Democratic Alliances

America's foreign alliances have become an issue in this year's presidential election campaign. Senator John Kerry, the Democratic candidate, has accused President George W. Bush of neglecting and offending America's allies, particularly in Europe. A Kerry administration, he claims, will restore respect for America in the world.

Anti-Americanism is not new in Europe, but views of America have generally been more positive in the past. During the Cold War, the United States not only pursued far-sighted policies like the Marshall Plan, but also represented freedom and democracy.

Admiration for American values does not mean, of course, that others want to imitate all the ways Americans implement them. While many Europeans admire America's devotion to freedom, they prefer policies at home that temper the liberal economic principles of individualism with a robust welfare state. Despite all the rhetoric about "old" and "new" Europe, at the end of the Cold War opinion surveys showed that two-thirds of Czechs, Poles, Hungarians, and Bulgarians perceived the US as a good influence on their respective countries, but fewer than a quarter wanted to import American economic models.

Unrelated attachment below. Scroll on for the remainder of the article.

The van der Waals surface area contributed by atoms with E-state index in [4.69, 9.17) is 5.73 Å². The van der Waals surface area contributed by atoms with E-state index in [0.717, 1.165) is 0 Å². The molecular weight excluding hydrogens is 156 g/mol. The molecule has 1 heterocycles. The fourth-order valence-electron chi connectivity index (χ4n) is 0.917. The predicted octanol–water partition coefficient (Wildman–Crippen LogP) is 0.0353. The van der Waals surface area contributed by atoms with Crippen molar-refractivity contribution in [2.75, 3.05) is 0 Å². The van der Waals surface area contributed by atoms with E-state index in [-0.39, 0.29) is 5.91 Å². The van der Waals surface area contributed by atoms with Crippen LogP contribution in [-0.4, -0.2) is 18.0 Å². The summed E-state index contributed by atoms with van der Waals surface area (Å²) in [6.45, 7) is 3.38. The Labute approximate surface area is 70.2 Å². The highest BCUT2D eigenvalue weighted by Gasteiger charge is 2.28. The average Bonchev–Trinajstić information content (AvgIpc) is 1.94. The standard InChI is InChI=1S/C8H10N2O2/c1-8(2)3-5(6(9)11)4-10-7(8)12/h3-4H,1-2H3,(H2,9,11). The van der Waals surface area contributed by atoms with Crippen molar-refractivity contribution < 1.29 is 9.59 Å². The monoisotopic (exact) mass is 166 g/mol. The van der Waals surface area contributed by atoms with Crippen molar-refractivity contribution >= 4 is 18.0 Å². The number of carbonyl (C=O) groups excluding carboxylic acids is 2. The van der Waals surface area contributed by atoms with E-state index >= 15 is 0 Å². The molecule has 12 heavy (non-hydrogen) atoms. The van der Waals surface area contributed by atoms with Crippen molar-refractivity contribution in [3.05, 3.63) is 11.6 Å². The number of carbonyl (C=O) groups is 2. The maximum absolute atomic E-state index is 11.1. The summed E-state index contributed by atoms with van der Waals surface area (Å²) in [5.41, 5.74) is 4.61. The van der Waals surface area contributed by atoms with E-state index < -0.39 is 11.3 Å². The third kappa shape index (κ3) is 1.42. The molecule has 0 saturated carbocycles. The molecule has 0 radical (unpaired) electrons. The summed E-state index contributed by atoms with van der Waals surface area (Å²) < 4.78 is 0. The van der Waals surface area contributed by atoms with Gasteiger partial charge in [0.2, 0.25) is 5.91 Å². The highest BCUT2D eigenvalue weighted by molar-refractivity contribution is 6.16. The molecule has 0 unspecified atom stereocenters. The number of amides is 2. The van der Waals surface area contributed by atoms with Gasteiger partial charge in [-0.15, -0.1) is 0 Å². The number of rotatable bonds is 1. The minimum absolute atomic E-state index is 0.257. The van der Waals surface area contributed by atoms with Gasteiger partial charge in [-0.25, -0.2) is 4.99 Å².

To continue reading, please log in or enter your email address.

To read this article from our archive, please log in or register now. After entering your email, you'll have access to two free articles from our archive every month. For unlimited access to Project Syndicate, subscribe now.


By proceeding, you agree to our Terms of Service and Privacy Policy, which describes the personal data we collect and how we use it.

Log in;

Cookies and Privacy

We use cookies to improve your experience on our website. To find out more, read our updated cookie policy and privacy policy.